Janell A. Israel & Associates

1585 Kapiolani Blvd., Suite 1604, Honolulu, Hawaii 96814 Phone: 808-942-8817

June 2012 Tax Newsletter


What's New in Taxes:


Consider Better Ways To Use Your Tax Refund



Tax refunds for 2011 returns are averaging nearly $3,000. What are you going to do with your federal income tax refund this year? Instead of spending the money on things you don't really need -- like a bigger flat screen TV or the latest smart phone -- you might put a sizeable refund to better use. Here are a few suggestions.


* Pay down debt. Improve your overall financial situation by reducing the amount of any outstanding debts beginning with high-interest rate credit card balances.


* Contribute to an IRA. For 2012, you can contribute up to $5,000 ($6,000 if you're age 50 or over) to any combination of traditional and Roth IRAs. Contributions to a traditional IRA may be wholly or partially tax-deductible, while Roth IRAs can provide tax-free payouts in the future. (*To qualify for the tax free penalty free withdrawal of earnings, a ROTH IRA must be in place for at least five tax years, and the distribution must take place after age 59 or due to death, disability, or a first time home purchase (up to $10,000 lifetime maximum). Before taking any specific action, be sure to consult with your tax professional.)



* Save for your children's education. Investigate the options, such as Section 529 plans*.


* Build an emergency fund. Set aside some money that will be available in case of emergencies.



Vacation Homes: What Are The Tax Rules?



If you own a home that is available for both personal and rental use, you have what is commonly known as a vacation home. Vacation homes are a hybrid: they are not purely rental properties, nor are they purely personal use properties. Since they are special, they have their own very specialized tax issues.


A vacation "home" could be a house, condo, motor home, boat, or similar property. In order to qualify, it must have a sleeping place, toilet, and cooking facilities.


If the home is rented for less than 15 days, you are not required to report the income. However, if you rent the home for 15 days or more, and you or family members use the home for personal use, you may have to allocate rental expenses.


The amount of personal use determines the classification of your home for tax purposes. If you rent your vacation home for more than 14 days, all your rental income is reportable. Whether you treat the income and expenses as a second residence or as rental property depends on the personal use of your vacation home relative to the time the home is rented out.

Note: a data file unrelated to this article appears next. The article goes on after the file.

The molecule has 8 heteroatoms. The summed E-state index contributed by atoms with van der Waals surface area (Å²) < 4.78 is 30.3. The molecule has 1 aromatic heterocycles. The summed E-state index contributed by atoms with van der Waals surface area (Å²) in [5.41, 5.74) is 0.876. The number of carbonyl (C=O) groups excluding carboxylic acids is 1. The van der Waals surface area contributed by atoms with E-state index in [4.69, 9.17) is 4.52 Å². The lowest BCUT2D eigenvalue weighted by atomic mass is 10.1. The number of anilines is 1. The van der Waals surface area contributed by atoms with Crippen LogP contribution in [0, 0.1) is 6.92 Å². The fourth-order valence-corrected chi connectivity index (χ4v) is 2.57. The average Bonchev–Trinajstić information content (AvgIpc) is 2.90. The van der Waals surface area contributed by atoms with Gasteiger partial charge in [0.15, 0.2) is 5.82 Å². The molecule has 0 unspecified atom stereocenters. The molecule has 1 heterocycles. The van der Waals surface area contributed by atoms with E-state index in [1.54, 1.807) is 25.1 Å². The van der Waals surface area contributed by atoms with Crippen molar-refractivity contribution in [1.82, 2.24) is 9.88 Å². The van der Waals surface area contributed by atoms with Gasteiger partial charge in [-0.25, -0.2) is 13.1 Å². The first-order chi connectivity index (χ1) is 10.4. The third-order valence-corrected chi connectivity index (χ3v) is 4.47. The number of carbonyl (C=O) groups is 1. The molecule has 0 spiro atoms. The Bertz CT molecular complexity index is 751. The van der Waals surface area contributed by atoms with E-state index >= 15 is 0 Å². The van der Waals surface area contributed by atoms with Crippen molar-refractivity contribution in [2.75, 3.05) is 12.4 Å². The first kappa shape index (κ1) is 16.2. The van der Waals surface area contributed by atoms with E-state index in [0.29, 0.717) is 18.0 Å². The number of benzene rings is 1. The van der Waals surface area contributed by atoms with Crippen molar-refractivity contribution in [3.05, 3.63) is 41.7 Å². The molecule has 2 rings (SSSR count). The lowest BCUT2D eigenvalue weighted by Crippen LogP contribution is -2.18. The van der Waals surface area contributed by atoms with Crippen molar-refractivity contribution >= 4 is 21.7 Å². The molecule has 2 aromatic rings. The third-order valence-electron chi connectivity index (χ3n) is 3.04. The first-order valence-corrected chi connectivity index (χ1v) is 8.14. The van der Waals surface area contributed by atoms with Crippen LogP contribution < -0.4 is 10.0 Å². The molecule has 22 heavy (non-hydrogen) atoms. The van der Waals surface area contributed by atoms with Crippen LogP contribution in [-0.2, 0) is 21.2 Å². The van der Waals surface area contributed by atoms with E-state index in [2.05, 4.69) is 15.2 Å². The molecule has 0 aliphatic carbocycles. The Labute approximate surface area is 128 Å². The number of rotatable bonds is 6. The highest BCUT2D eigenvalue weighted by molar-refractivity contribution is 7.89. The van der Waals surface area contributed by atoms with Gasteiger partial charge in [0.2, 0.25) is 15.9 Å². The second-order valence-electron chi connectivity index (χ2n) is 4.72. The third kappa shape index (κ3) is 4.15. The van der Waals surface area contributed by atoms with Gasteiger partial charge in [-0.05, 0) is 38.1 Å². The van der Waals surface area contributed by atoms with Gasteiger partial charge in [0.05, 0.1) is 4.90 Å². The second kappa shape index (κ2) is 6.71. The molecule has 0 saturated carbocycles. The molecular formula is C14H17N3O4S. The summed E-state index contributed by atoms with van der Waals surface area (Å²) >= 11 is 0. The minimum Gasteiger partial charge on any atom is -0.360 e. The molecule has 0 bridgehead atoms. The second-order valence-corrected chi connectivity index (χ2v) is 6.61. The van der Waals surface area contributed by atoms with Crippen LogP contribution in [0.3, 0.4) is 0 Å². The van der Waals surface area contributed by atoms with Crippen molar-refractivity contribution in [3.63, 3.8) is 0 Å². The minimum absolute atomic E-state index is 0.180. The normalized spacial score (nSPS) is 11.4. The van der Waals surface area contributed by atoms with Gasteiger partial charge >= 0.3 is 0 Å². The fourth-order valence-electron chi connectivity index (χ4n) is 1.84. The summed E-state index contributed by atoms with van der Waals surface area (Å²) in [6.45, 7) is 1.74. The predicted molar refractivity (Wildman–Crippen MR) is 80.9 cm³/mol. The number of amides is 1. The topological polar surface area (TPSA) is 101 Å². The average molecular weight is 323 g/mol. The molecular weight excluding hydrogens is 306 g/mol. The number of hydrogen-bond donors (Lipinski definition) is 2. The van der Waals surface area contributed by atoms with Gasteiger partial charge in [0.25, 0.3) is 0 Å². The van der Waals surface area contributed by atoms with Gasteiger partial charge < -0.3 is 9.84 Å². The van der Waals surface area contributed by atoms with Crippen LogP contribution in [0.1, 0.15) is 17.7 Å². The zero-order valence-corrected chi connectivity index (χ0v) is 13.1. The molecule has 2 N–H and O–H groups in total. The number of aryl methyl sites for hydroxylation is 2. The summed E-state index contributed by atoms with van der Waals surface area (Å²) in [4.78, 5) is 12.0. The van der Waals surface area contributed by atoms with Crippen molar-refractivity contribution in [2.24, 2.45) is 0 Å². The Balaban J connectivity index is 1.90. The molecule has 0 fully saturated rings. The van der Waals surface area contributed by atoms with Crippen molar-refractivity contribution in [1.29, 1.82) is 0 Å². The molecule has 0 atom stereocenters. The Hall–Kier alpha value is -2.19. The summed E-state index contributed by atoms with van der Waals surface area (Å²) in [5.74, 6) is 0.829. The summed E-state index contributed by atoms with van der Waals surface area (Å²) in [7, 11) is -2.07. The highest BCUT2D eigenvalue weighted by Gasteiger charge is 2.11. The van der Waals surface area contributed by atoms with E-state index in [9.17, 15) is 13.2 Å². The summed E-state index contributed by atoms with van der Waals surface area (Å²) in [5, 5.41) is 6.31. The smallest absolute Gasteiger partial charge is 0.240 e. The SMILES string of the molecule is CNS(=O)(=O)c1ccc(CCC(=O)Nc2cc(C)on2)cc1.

If you limit your personal use to not more than 14 days or 10% of the time the home is rented, all rental expenses are deductible.


If you use the property for more than 14 days or 10% of the number of days it's rented, the rules change. Your rental deductions (except for taxes and mortgage interest) are limited to the amount of your rental income.


The rules are complex, but a basic understanding of the rules and good recordkeeping will help you get the best tax breaks from your vacation home. Give us a call if you would like more information.




What's New in Finances:


Report Foreign Investments by June 30



If you have foreign bank, savings, or investment accounts, you are required to file "Treasury Department Form 90-22.1, Report of Foreign Bank and Financial Accounts (FBAR)," by June 30, 2012. The report is required if you have an interest in accounts in foreign countries and the aggregate value of those accounts exceeded $10,000 at any time last year.


This is not a form that you file with your income tax return. Rather it is a separate form filed with the Treasury Department in Detroit. The report must be received by the Treasury Department, not postmarked, by the June 30 due date. Penalties for failing to meet the FBAR requirements are severe and can include jail time. Contact our office for details or filing assistance.